Johnson almost lost in Cy Young shuffle

November, 16, 2010
11/16/10
2:34
PM ET
The National League Cy Young balloting has seemed like a foregone conclusion for some time. Which, in the event, it was.

[+] EnlargeRoy Halladay
Jim McIsaac/Getty ImagesRoy Halladay was the unanimous choice among the SweetSpot Network voters but Josh Johnson also deserves some attention.
In the SweetSpot Network balloting, Roy Halladay was the unanimous choice: 19 ballots, 19 first-place votes for Halladay. More to the point, the BBWAA loved him, too: 32 ballots, 32 first-place votes.

There's only one real difference between "our" results (I voted, too) and the BBWAA's (in which I could also have voted, but wasn't invited) ... and it's exactly the difference I expected: Josh Johnson.

Johnson posted a 2.30 ERA, the lowest in the league. Yes, even lower than Halladay's. Johnson allowed only seven home runs, for the lowest ratio among ERA qualifiers. According to Wins Above Replacement, he was one of three or four best pitchers in the National League. Probably not as good as Halladay, but in line with Adam Wainwright and Ubaldo Jimenez.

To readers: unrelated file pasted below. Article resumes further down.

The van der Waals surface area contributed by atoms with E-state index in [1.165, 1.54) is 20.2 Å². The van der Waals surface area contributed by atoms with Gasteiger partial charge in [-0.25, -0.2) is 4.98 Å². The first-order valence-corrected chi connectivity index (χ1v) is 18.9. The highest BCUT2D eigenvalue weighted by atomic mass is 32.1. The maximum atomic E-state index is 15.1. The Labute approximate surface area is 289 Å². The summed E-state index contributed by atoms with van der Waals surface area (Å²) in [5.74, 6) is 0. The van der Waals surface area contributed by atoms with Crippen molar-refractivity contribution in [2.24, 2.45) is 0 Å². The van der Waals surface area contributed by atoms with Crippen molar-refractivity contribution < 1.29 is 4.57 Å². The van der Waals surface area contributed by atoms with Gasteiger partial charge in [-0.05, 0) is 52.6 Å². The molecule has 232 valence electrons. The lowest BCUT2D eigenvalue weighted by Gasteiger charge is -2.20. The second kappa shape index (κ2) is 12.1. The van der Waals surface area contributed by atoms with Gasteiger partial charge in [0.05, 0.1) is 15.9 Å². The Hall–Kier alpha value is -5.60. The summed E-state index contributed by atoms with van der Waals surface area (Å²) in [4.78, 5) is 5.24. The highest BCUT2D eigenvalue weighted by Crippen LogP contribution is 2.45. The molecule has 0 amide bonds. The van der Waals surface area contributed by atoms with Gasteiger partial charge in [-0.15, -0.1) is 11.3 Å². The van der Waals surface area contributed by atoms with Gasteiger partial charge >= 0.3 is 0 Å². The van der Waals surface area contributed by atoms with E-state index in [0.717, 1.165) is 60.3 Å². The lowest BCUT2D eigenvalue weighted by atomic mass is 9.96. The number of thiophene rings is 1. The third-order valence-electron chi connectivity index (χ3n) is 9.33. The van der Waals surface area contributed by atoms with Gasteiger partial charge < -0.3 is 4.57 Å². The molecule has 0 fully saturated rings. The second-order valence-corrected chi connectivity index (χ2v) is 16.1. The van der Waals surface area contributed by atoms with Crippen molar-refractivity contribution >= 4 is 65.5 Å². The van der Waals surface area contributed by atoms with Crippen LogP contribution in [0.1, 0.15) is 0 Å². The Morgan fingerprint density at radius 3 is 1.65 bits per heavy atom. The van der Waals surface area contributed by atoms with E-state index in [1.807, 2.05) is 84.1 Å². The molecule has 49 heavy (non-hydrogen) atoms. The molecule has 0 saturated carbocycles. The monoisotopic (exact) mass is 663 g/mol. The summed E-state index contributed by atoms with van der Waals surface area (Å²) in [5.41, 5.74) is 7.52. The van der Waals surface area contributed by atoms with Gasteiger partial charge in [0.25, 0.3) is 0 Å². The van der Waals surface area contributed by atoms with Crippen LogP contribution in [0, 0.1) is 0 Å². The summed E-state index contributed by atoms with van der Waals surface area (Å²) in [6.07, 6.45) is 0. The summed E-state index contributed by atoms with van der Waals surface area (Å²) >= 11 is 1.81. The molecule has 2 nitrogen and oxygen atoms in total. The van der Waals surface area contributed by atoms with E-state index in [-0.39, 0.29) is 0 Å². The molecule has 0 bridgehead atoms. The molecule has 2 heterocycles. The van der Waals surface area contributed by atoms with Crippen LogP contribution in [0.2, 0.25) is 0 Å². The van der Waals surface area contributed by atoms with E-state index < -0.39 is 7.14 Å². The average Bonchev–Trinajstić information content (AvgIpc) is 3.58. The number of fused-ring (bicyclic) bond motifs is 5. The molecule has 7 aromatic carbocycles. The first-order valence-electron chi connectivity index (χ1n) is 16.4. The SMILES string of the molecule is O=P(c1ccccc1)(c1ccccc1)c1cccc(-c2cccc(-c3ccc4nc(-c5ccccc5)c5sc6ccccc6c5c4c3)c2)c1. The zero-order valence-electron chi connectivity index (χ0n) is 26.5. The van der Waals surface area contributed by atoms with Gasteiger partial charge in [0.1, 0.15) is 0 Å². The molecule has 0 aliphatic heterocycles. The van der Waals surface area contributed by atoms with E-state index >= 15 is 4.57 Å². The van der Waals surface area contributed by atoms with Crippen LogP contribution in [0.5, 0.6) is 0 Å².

The BBWAA didn't like him quite that much. Wainwright picked up 28 second-place votes, Jimenez the other four. Johnson -- who finished fifth behind those two guys, plus Tim Hudson -- picked up five third-place votes, five fourth-place votes, and nine fifth-place votes.

The SweetSpot Network liked him quite a lot, ranking him just ahead of Wainwright for second place. And Hudson drew very little support, ranking eighth.

Hudson did win 17 games, and he did pitch 45 more innings than Johnson, who presumably would have fared better in the BBWAA balloting if his season hadn't ended in early September. Wasn't it Woody Allen who said that half of life is just showing up? Johnson didn't show up in the last month of the season. Hudson did show up, although it's fair to point out that Hudson didn't pitch well during that last month when his team was fighting for a playoff spot.

It's not a big thing. Nobody really cares who finishes third, nor should they. And I don't mean to diminish the importance of 45 innings. But by most measures that don't include luck, Johnson was probably the more effective and valuable pitcher than Hudson this year.

I apologize if you showed up expecting a good rhubarb. For that, you might have to wait until Thursday when the American League results are announced.

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